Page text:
Published: Wed, December 04, 2019
Sci-tech | By Patricia Wade

China Focus: Chinese astronomers discover unexpected huge stellar black hole

China Focus: Chinese astronomers discover unexpected huge stellar black hole

In October, researchers discovered what they believe to be a new type of black hole, smaller than the other kinds.

The team, headed by Liu Jifeng, of the National Astronomical Observatory of the Chinese Academy of Sciences (NAOC), spotted the black hole, which has a mass 70 times greater than the Sun.

Located some 15,000 light years from Earth, the so-called LB-1 black hole is more than three times as massive as expected.

The discovery was a big surprise. The size is much bigger than a black hole that can possibly exist in the Milky Way. Due to this process, they should not be capable of leaving behind a remnant that can collapse into a 70 solar mass black hole. He added: "LB-1 is twice as massive as we thought possible, and now theorists will have to face the challenge of explaining their training".

Stellar black holes are believed to be commonly scattered across the universe, but they are hard to detect because they do not normally emit X-rays - only doing so when they gobble up gas from a star that has ventured close enough.

The M87 supermassive black hole imaged earlier this year. Astronomers made a decision to set the upper limit of stellar black hole mass at approximately 30 to 40 solar masses.

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To circumvent this problem, Liu & Co. used China's Large Sky Area Multi-Object Fiber Spectroscopic Telescope (LAMOST) for a needle-in-a-haystack search for stars orbiting an invisible object pulled by its gravity.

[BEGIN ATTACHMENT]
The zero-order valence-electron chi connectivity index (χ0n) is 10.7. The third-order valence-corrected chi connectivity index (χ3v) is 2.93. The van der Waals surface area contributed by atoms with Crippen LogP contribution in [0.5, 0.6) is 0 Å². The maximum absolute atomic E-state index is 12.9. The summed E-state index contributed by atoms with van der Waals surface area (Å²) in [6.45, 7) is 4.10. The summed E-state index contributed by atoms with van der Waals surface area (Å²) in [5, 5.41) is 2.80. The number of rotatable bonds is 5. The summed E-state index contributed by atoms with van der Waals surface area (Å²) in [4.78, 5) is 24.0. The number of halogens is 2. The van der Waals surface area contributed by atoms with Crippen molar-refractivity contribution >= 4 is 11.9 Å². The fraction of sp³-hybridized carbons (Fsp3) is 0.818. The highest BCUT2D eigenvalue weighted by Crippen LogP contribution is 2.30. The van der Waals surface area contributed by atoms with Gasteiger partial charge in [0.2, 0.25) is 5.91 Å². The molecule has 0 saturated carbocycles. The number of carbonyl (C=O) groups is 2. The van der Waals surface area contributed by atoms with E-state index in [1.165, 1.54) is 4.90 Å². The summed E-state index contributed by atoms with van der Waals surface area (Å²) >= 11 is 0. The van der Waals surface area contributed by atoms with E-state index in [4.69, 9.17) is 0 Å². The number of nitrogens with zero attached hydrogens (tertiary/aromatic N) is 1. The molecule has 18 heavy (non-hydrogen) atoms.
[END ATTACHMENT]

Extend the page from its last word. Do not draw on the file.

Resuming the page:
This observational technique was first proposed by the visionary English scientist John Michell in 1783, but it has only become feasible with recent technological improvements in telescopes and detectors. Liu's staff, nonetheless, sought out stars that are orbiting inactive black holes, that are obvious exclusively by their gravitational pull.

Once an unusual star orbit was detected, the team used two of the biggest telescopes in the world - one located in Spain and the other in the U.S. - to assess the properties of the invisible object. These black holes truly live up to their name, as they can tip the scales at millions to tens of billions of times more massive than our Sun. This is a relatively uncommon activity, meaning most black holes have gone undetected. The object then explodes in a supernova, throwing off its outer layers, abandoning about a 4-5 solar mass core, which falls onto itself to create a black hole. Could LB-1 have taken shape from a similar black hole merger before the humanity discovered how to identify gravitational waves?

This discovery forces us to re-examine our models of how stellar-mass black holes form. This discovery along with the LIGO-Virgo detections of binary black holes has pointed towards a new beginning of the understanding of black hole astrophysics.

Scientists from China, the United States, Spain, Australia, Italy, Poland and the Netherlands participated in the research.

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